The dispute over the South China Sea just got a bit more vexed.
Jakarta's decision to summon the Chinese envoy to protest against a Chinese coast guard vessel's harassment of Indonesian boats attempting to corral a fishing vessel poaching in waters off the Natunas has brought Indonesia closer towards being the fifth South-east Asian party to the dispute, joining Vietnam, the Philippines, Brunei and Malaysia.
The difference is that China is no longer dealing with a minnow; Indonesia is Asean's biggest nation and economy. That Beijing has chosen to rub up against it suggests it was testing Jakarta's reflexes - as it did with Vietnam over an oil rig - and that its strategic objectives outweigh considerations of medium-term unpopularity with the region.
Jakarta has been on watch mode following China's nine-dash-line claim, which loops down, like a cow's tongue, towards its Natuna Islands. For a long time, Beijing had maintained an ambiguous stance on the Natunas but last November, the Foreign Ministry said it had no claim on the islands themselves.
However, it remained silent on the 200km exclusive economic zone (EEZ) that surrounds these waters. Privately, the People's Liberation Army (PLA) in Beijing has maintained that Indonesia is sitting on 50,000 sq km of its maritime territory around the Natunas.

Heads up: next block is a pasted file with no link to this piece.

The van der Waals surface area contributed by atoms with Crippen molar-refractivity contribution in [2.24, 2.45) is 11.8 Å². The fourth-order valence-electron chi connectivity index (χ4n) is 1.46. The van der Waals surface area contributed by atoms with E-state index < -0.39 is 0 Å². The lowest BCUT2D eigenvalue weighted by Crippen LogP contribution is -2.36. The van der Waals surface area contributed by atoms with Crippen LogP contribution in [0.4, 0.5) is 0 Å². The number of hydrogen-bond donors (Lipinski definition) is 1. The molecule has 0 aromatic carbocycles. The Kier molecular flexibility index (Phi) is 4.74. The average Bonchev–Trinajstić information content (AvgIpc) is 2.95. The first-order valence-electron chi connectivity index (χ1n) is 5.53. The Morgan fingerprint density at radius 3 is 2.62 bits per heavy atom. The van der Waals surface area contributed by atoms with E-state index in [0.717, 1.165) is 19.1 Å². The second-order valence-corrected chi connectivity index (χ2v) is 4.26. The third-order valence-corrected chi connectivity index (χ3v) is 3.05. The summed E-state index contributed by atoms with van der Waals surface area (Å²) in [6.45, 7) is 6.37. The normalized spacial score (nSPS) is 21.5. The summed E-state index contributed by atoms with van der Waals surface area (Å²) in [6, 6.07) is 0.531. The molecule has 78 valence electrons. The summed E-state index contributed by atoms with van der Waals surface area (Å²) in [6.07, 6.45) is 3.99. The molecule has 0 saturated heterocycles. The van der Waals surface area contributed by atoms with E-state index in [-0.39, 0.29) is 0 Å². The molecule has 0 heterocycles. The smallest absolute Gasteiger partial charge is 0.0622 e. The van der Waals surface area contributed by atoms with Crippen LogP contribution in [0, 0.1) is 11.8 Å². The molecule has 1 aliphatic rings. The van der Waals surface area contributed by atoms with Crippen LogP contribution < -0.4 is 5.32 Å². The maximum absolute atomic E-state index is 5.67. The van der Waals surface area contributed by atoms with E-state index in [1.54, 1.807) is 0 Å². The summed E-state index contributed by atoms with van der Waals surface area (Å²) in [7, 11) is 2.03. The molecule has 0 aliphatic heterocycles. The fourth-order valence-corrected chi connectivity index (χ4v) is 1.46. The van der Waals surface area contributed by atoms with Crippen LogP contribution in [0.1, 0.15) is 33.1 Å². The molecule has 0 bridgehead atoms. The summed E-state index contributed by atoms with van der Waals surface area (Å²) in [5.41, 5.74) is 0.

The weekend incident and yesterday's Foreign Ministry comment that the poachers did not enter Indonesia's "territorial waters", which extend at most to 12 nautical miles, suggest that Beijing is reluctant to concede Indonesia its EEZ. Indeed, it says the offending boat was in "traditional Chinese fishing grounds".
Jakarta had taken comfort from the soothing words of Chinese diplomats. But the China Coast Guard's actions suggest the PLA boys are determined to assert themselves on the issue, never mind if it falls to the Foreign Ministry to clean up after them.